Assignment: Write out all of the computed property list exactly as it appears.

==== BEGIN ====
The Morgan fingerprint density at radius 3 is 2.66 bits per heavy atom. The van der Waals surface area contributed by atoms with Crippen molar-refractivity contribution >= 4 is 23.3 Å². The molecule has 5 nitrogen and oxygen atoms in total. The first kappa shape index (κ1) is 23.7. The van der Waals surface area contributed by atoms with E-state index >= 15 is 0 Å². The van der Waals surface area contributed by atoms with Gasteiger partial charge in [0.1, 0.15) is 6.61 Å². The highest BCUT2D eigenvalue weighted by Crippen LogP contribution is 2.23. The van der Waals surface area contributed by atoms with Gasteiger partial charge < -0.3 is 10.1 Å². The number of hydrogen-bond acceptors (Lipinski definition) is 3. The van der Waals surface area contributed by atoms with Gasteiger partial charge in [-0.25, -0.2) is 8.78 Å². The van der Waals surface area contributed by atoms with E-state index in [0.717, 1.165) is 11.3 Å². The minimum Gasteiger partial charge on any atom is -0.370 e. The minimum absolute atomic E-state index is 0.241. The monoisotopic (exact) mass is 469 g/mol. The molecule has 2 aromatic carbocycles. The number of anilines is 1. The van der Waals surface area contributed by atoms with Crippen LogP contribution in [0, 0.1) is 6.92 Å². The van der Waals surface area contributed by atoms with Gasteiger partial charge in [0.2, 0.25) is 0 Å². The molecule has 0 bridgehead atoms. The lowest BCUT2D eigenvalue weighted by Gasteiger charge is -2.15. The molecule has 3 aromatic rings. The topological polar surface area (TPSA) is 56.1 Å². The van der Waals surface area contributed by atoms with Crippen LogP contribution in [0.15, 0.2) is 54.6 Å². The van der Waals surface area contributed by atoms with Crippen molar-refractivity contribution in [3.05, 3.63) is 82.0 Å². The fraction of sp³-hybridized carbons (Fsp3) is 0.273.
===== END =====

The Morgan fingerprint density at radius 3 is 2.66 bits per heavy atom. The van der Waals surface area contributed by atoms with Crippen molar-refractivity contribution >= 4 is 23.3 Å². The molecule has 5 nitrogen and oxygen atoms in total. The first kappa shape index (κ1) is 23.7. The van der Waals surface area contributed by atoms with E-state index >= 15 is 0 Å². The van der Waals surface area contributed by atoms with Gasteiger partial charge in [0.1, 0.15) is 6.61 Å². The highest BCUT2D eigenvalue weighted by Crippen LogP contribution is 2.23. The van der Waals surface area contributed by atoms with Gasteiger partial charge < -0.3 is 10.1 Å². The number of hydrogen-bond acceptors (Lipinski definition) is 3. The van der Waals surface area contributed by atoms with Gasteiger partial charge in [-0.25, -0.2) is 8.78 Å². The van der Waals surface area contributed by atoms with E-state index in [0.717, 1.165) is 11.3 Å². The minimum Gasteiger partial charge on any atom is -0.370 e. The minimum absolute atomic E-state index is 0.241. The monoisotopic (exact) mass is 469 g/mol. The molecule has 2 aromatic carbocycles. The number of anilines is 1. The van der Waals surface area contributed by atoms with Crippen LogP contribution in [0, 0.1) is 6.92 Å². The van der Waals surface area contributed by atoms with Gasteiger partial charge in [0.2, 0.25) is 0 Å². The molecule has 0 bridgehead atoms. The lowest BCUT2D eigenvalue weighted by Gasteiger charge is -2.15. The molecule has 3 aromatic rings. The topological polar surface area (TPSA) is 56.1 Å². The van der Waals surface area contributed by atoms with Crippen LogP contribution in [0.15, 0.2) is 54.6 Å². The van der Waals surface area contributed by atoms with Crippen molar-refractivity contribution in [3.05, 3.63) is 82.0 Å². The fraction of sp³-hybridized carbons (Fsp3) is 0.273.